Second, electronic media is powerful. Have you ever tried to read a book and watch television at the same time? If so, you know that the TV won.

And, third, while all electronic media is not inherently bad (much good is done through electronic media) much of what comes through media is deeply perverted.

Peggy Noonan, former speechwriter for President Reagan and who is now a best-selling author, news analyst, and commentator, writes in her book Life, Liberty, and the Pursuit of Happiness:

We are the inheritors of a coarsened society. My generation cooperated happily in the coarsening, of course, in the sixties and seventies…and now we’re stuck with it. Parents today go to great lengths to protect their children from the environment that they helped create.

The old culture may have been a little naïve, but when I was a kid watching television, there were game shows, cartoons, some boring nature show, an old movie, Spanish lessons on educational TV, and a soap opera. That is better than today when the Ghetto Boys on channel 25 rap about killing women, and [violating their dead bodies].

Really, you have [to be morally bankrupt not] to know that this stuff is harmful, that it damages the young, the unsteady, the unfinished. You have to not care about anyone to sing these words and put this song on TV for money. You have to be a pig.

Hollywood knows it encourages and discourages points of view, habits, and social tendencies. And deep in their guilty little hearts, filmmakers know they encourage violence in men and boys and sexual acting out in everyone else. It’s what they do for a living.

After shocking and violating everyone on one level so that they get used to it, Hollywood has to come up with even more outrageous violence and sex to get some attention, to grab and get an audience. Imagine what that does to the soul. (summarized from pages 68-70)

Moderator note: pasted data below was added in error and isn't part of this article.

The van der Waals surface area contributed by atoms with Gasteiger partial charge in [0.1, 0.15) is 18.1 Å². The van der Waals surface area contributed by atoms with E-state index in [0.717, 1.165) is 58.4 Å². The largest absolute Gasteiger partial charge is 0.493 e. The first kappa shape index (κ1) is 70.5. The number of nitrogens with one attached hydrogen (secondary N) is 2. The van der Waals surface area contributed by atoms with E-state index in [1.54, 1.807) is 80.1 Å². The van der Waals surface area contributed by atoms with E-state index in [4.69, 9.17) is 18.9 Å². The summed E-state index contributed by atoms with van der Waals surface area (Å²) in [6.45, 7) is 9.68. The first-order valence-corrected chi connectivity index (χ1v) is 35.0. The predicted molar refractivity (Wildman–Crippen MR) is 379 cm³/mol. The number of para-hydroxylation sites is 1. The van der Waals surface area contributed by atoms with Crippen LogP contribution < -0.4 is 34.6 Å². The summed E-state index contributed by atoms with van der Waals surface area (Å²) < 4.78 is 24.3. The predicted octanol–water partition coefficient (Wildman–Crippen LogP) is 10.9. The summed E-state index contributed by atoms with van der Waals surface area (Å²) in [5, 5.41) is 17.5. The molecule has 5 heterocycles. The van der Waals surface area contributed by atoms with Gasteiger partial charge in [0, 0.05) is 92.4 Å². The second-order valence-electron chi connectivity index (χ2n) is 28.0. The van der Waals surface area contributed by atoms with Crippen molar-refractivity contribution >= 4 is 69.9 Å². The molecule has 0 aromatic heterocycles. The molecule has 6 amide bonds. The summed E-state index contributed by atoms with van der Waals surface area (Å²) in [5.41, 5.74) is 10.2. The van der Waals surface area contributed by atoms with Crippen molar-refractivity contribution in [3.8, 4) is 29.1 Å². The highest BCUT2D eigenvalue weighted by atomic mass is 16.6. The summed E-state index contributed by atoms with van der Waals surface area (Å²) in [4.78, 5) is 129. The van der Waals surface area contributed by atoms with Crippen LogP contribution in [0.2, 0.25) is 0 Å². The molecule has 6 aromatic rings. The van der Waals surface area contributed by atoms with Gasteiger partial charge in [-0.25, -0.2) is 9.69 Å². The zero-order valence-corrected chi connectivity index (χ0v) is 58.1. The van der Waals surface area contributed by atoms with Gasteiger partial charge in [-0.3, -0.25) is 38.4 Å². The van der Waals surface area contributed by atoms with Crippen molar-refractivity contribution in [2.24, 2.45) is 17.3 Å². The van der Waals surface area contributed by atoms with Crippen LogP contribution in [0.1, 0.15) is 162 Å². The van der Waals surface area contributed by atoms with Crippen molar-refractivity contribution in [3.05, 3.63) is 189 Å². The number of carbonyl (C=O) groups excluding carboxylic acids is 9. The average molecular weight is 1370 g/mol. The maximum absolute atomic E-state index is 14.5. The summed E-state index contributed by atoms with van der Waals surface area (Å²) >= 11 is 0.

So, this is the world in which we now live. It has been deeply corrupted from what it once was, and the corruption is largely initiated in the entertainment industry, and helped along by the worlds of public and higher education, and liberal politics.

In a dramatic instance of the impact of electronic media, I was presenting workshops at a discipleship conference in England a number of years ago. Delegates were there from all over the world. In one of my workshops, there was a delegation from central Africa, and after the session was over, we sat around talking about discipleship issues.

This delegation said that their mission was to try to reach the rural villages in central Africa with the Gospel before the village got electricity because before a village got electricity, their interest in spiritual things was very high. After a village got electricity, however, their interest in spiritual things dried up almost overnight… because electricity brought, not only light bulbs and refrigeration, but also television, movies, music, and the internet.

These things captured the minds of the villagers and made them almost impervious to the Gospel. Like trying to save people from a coming tsunami, this delegation was trying to save rural central Africans from the coming cultural tsunami of electrification.

That’s the power of media!

Therefore, the great challenge of discipleship in the 21st century is to devise ways to power feed our souls large doses of the things of the Spirit sufficient to offset the power of modern culture.

That’s the challenge. Next week, we’ll look at the opportunity!